If you’re a bank CEO who lost trillions of dollars speculating in mortgage bonds, you get a bailout and no criminal charges.  Bernard Madoff robbed millionaires and insiders; Madoff went to jail; Congress retroactively changed the SIPC law, partially bailing out out Madoff’s victims.  Corzine robbed farmers and individuals.  Too bad!  I can’t believe that Corzine hasn’t been indicted yet.  Corzine gets to politely testify in front of Congress, saying “I can’t recall where the money went!”,  and the Congressmen and media cover him with respect, rather that saying “Liar! Liar!”

I never understood why “I’m a stupid CEO who didn’t know what’s going on.  My subordinates lied to me.” is accepted as a valid defense.  Corzine was smart enough to fire a risk manager who objected to the big bets on European bonds.  If he’s smart enough to fire a risk manager that objects to his risky trades, then he’s smart enough to know where the money went.

It’s amusing logic.  It was urgent to spend $700B in TARP bailing out big banks (and even more secret loans from the Federal Reserve).  MF Global customers lost $1.2B, and not a penny is available for them.  It’s a clearcut double standard.  Insiders get bailed out and the little guy is SOL.

I’m actually surprised that there hasn’t been a bailout for Corzine’s victims.  If I were a bankster, I’d ask for a bailout, for no other reason than to preserve the Masquerade.  It’s worth $1.2B to prevent the complete collapse of trust in the futures markets.  I guess the banksters are so greedy that they don’t understand that.  At some point, they’re going to far.  They’re stealing too much too fast, accelerating the collapse.

Suppose there’s a “run on the gold exchanges”.  People refuse paper and demand physical.  If paper gold is levered 100x or more over physical, and if 10% of investors demand physical and delivery, the whole scam unravels.  When you have a fractional reserve system, only a small % of people need to stop participating, in order to collapse everything.

The social contract of the futures markets has been broken.  A customer is supposed to be able to make a trade, pay for it, and take delivery.  A farmer/miner is supposed to be able to short hedge, to lock in prices so he has predictable profits.  (Price volatility is created by banksters, and the banksters profit via inflation, leverage, and long futures.)  A customer in a futures market should not have default risk and counterparty risk.  The social contract of the financial system has been broken.  A bank is supposed to be a safe place to store your savings.  If you keep money in a checking account, you’re guaranteed to get robbed by inflation.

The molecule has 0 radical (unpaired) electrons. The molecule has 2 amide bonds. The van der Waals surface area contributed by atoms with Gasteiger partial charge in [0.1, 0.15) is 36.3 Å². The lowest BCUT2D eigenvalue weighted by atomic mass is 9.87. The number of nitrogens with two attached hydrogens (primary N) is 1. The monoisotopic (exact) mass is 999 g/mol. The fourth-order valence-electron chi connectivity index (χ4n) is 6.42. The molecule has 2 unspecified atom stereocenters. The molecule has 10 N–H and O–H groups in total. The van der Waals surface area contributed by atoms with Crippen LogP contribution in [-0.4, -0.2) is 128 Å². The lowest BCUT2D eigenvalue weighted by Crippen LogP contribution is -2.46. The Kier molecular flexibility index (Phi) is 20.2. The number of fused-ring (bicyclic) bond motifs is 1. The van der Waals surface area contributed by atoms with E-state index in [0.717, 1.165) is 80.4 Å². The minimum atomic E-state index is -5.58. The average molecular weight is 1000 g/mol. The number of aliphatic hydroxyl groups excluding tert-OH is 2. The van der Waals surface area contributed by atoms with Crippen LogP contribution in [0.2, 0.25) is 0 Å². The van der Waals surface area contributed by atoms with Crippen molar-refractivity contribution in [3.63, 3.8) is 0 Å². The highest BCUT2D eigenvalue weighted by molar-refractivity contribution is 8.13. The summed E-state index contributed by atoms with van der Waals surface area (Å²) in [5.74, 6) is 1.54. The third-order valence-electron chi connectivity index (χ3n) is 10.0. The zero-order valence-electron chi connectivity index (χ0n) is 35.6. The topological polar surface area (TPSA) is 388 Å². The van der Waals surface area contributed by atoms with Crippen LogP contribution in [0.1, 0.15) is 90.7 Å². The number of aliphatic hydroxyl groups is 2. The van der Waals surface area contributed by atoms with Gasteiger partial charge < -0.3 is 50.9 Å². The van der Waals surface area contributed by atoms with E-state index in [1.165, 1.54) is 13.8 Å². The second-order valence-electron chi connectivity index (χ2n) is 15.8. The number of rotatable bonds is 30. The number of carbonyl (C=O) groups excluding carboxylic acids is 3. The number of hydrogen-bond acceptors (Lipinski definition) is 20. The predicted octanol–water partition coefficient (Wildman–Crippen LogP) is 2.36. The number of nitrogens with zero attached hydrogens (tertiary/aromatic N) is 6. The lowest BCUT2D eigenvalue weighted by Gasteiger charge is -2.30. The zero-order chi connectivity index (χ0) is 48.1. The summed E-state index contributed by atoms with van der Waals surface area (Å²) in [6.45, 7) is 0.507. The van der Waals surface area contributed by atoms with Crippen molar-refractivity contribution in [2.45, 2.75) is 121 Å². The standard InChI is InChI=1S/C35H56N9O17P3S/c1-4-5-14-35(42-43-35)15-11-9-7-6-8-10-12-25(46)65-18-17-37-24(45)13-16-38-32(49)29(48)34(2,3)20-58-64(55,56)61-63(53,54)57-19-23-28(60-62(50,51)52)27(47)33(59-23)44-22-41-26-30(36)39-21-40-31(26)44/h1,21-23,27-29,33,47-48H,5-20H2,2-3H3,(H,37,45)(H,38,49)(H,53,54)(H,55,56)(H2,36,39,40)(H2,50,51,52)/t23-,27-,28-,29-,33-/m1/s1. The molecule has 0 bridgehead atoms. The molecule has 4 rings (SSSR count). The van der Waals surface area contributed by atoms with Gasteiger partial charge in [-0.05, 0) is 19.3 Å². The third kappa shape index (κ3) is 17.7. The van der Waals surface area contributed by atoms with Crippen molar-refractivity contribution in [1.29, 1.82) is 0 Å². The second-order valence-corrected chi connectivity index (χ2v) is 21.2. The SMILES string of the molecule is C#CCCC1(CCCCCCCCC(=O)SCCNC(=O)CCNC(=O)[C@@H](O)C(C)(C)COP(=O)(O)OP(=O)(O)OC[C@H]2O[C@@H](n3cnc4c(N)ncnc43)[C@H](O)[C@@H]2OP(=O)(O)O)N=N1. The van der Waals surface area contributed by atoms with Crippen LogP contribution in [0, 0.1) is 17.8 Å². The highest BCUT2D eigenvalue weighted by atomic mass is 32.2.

It’s too risky to use the State financial system.  Nothing prevents a CEO from stealing your savings and lying about it.  There isn’t even a credible threat of prison for banksters who get caught stealing.

Statists like to cite the “social contract” as the source of government’s legitimacy.  What happens when that alleged agreement is flagrantly and obviously broken?  I am forced at gunpoint to obey.  The other side isn’t even pretending to hold their part of the agreement they forced on me?  Once you understand the financial system and monetary system, it’s obvious that State leaders sold everyone into bankster slavery.  Once you realize how badly Congress made a mess of the financial system, you realize that those clowns don’t have any legitimacy at all.

3 Responses to Gerald Celente And The Futures Market Broken Social Contract

    • If you’re a futures broker, the advice is *DON’T USE FUTURES MARKETS*. You’re better off dealing in the cash market and taking the risk that prices will decline.

      According to your website, you’re a futures broker that targets farmers. If you’re honest, you should advise your customers to stay away from the futures markets (CME/COMEX/NYMEX). As an alternative, you can advise farmers to sign forward contracts directly with grain/meat producers. For example, a corn farmer can sign a forward contract directly with Kellogg and bypass the futures market. If you’re really good, you can get a partial inflation hedge built into the contract. Also, you should put in a clause that lets the farmer void the forward if the counterparty files for bankruptcy.

      In a time of hyperinflation, hedging with short futures is stupid. You’re giving away a huge chunk of profit. Trading in State futures markets is stupid, because you’ll just get Corzined.